The timing fits the narrative of many Silicon Valley venture firms, many of which have been returning to their LPs in two years’ time, rather than a more traditional three or four years. Indeed, the firm raised its last growth fund, a $470 million pool, in May of 2014.
Among other firms to announce fast follow-on funds this year are DFJ’s early-stage group, which raised $350 million for its 12th fund back in February. It had raised its previous fund almost exactly two years earlier (a $325 million vehicle). Accel Partners, Founders Fund, General Catalyst Partners and Lightspeed Venture Partners have also raised new (and very big) funds this year, after closing on their previous funds in 2014.
VCs say they’re raising money right now because it’s a good time to invest, as well as because the fundraising pace was accelerated in recent years as startups raised rounds in faster succession than they have historically. (Because VCs invested more quickly, they also depleted their capital more quickly.)
However, there are skeptics, including Benchmark’s Bill Gurley, who has suggested VCs are raising faster than ever because the industry has “record [internal rates of return] on paper and record low liquidity” — meaning investors’ markups have not been turned into cash-on-cash returns just yet, and they don’t want to wait for those markups to fall before reaching out to their investors.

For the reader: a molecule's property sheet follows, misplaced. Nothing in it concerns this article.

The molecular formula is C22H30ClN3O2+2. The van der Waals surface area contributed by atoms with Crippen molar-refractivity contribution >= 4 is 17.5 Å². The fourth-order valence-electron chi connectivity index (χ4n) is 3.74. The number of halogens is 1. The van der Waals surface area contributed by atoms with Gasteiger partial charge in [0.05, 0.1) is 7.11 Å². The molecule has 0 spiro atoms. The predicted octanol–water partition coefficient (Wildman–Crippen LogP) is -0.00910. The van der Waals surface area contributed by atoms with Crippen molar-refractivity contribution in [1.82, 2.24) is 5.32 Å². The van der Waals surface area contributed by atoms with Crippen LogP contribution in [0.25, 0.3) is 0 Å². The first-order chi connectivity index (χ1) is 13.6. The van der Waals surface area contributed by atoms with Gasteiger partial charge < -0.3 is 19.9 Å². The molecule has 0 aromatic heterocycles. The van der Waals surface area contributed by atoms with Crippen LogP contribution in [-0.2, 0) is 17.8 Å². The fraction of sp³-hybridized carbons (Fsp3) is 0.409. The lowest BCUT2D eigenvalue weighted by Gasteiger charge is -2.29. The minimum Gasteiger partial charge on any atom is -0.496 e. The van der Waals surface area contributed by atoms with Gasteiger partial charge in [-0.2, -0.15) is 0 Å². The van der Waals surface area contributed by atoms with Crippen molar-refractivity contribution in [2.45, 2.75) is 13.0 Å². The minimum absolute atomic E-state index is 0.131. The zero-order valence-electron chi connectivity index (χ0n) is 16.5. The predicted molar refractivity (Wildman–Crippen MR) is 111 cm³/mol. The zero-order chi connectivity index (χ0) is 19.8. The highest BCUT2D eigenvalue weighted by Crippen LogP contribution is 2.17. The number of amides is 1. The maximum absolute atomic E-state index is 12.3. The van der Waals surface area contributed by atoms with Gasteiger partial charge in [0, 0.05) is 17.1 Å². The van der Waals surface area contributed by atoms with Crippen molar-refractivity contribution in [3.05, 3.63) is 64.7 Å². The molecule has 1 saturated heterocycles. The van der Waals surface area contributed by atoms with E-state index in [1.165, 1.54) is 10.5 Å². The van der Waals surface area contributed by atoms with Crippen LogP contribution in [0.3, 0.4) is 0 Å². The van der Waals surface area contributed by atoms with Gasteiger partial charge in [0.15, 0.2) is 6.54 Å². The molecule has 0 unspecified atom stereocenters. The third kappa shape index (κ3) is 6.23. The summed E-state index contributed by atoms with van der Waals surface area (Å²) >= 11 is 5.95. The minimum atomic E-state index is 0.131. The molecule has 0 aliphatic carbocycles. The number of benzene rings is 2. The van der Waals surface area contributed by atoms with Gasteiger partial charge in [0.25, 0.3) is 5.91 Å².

DFJ Growth is led by five general partners. We talked with co-founder Randy Glein in December about what the firm looks for, which he said are “companies [that] are generating low tens of millions of dollars in annual bookings, growing more than 100 percent a year, and playing in a market that’s big enough to support a large company. That can be $1 billion to $100 billion dollars, depending on the market opportunity.”
Glein also explained that DFJ Growth sometimes invests in the same companies backed previously by DFJ but that there’s been “less overlap” over the years.
Some of DFJ Growth’s biggest exits to date include the IPOs of Twitter, Solar City, Box and Tesla Motors, along with sale of Yammer, which was acquired by Microsoft; the sale of Tumblr, acquired by Yahoo; and the sale of AdMob, which was acquired by Google.
Photo of Randy Glein, courtesy of DFJ Growth.